For a week we waited, watching her breath’s become shallower and coarser, listening as the intermittent pauses became ever more elongated. The care home staff were very respectful towards us, but some of the staff couldn’t quite grasp the treatment decision we had made, asking if we wanted mum to be fed yoghurt or something similar. Some of the medication decisions seemed counter intuitive; my older sister is palliative care nurse so she deals with these scenarios on a daily basis but the German system of palliative care seems far more weighted towards higher doses of medication whereas at times it seemed to my untrained eye that mum could have been in distress, therefor more medication would be required. However, overall I would say the balance of care was almost right, mum wasn’t overly distressed and she passed away with my sister Charlie and her sister Bernie and brother Jim close by.
Frances and I had decided to go for a brisk walk around ‘scenic’ Springboig and Garrowhill. We received a call from Charlie to say we should come back as mum has stopped breathing. Twenty seconds after ending the call mum started breathing again, and I would be lying if I didn’t say I would have paid money to see Charlie’s face when that happened. As a family, we laughed a lot during those final weeks, mum always liked a laugh and I am sure she would have been tickled at the thought of everyone thinking she was dead when she wasn’t. She passed away a few minutes later, before Frances and I reached the care home. I felt much as I do now, empty and relieved.
I feel that writing this rather intermittent blog has helped me in some ways, although I would be hard pushed to say exactly how. I think in the main writing about what happened helped me ‘think’ about what happened, which has helped me archive and categorise my memories and the emotions I feel or felt at the time of the events. I recently changed job and I am now working in a residential treatment centre for veterans affected by trauma and PTSD. I have learned a lot about archiving and categorising memories of events in the past 5 weeks (alongside other nuggets like how dysregulation of the HPA axis effects fear extinction in those affected by PTSD, the topic for another blog in the future surely?) and what I have learned ties in with what I instinctively feel when writing about events that have caused emotional disturbance in the past; the act of writing means I am thinking about what the events mean to me, which in turn allows me to categorise the event and archive the memory, thereby reducing the emotional disturbance the event causes while at the same time allowing me to access the memory of the event without re-experiencing the emotions I felt at the time as if they were happening to me now. In other words, I can think about the past without feeling the effects in the present.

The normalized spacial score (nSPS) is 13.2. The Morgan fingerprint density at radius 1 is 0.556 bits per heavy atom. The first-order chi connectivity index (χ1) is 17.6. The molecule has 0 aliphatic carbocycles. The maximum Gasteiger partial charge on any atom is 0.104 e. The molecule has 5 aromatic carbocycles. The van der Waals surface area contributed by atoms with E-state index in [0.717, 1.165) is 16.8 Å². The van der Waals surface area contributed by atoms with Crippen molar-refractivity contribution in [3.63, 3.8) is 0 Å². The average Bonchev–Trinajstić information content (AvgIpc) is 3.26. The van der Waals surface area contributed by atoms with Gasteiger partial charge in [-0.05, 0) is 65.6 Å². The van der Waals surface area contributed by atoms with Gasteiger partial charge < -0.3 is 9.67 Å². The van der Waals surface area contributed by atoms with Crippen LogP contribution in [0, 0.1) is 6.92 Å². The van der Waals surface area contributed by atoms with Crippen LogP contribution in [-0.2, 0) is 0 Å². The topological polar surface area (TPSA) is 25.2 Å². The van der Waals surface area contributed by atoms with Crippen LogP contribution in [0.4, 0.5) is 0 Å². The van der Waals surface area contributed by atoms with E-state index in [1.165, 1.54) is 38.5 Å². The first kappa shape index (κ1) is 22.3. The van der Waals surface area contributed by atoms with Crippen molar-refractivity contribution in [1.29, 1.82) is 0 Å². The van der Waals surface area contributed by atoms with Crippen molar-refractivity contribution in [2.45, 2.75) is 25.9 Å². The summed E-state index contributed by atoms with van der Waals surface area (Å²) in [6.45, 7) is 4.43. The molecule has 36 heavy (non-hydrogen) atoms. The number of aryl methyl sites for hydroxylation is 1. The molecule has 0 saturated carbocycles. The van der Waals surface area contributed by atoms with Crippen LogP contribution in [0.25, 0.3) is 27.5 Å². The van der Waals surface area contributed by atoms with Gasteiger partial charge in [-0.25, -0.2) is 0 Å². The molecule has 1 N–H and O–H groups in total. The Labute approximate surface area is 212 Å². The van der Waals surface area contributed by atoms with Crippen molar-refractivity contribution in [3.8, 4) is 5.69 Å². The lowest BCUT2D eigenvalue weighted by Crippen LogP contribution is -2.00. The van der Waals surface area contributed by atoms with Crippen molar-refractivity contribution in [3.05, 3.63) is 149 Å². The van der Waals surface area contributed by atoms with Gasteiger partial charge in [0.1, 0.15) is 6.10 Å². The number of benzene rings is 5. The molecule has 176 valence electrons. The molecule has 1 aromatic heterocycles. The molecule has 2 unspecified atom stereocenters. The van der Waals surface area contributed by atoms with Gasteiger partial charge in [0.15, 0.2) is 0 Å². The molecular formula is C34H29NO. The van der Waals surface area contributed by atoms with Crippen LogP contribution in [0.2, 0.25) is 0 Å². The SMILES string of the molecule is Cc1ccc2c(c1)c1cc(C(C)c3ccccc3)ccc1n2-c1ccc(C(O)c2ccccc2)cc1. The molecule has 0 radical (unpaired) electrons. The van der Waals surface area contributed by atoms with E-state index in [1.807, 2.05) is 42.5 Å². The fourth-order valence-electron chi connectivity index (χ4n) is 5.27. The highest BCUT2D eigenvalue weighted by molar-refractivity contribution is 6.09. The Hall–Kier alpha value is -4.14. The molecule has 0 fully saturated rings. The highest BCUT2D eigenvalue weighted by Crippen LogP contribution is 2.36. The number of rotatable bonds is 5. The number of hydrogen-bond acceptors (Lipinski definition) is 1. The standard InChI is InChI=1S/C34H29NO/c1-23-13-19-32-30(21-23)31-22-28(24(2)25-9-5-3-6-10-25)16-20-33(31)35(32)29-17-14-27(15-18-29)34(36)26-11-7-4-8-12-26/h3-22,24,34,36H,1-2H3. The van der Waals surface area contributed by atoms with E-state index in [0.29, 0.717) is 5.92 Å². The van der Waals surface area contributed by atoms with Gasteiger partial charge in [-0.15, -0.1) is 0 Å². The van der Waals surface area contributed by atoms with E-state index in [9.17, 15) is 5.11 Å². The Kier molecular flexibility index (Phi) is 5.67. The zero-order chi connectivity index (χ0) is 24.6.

Looking back in what I have written about the experience, it seems unbalanced in terms of the journey. I haven’t really discussed a lot of the good times we had earlier in mums dementia story, so I will probably keep this blog going for a little while and discuss some of the things that happened earlier on, when we had more fun. I also want to go into some detail about the funeral and may discuss some of the practical things mum did in preparation for the days when she would become incapacitated. For now, she is gone and life, bizarrely, has continued. The sun still comes up, people still go to work, and my dog still gets manky and transfers the mank from his body to our walls. May it continue like this for a long time to come.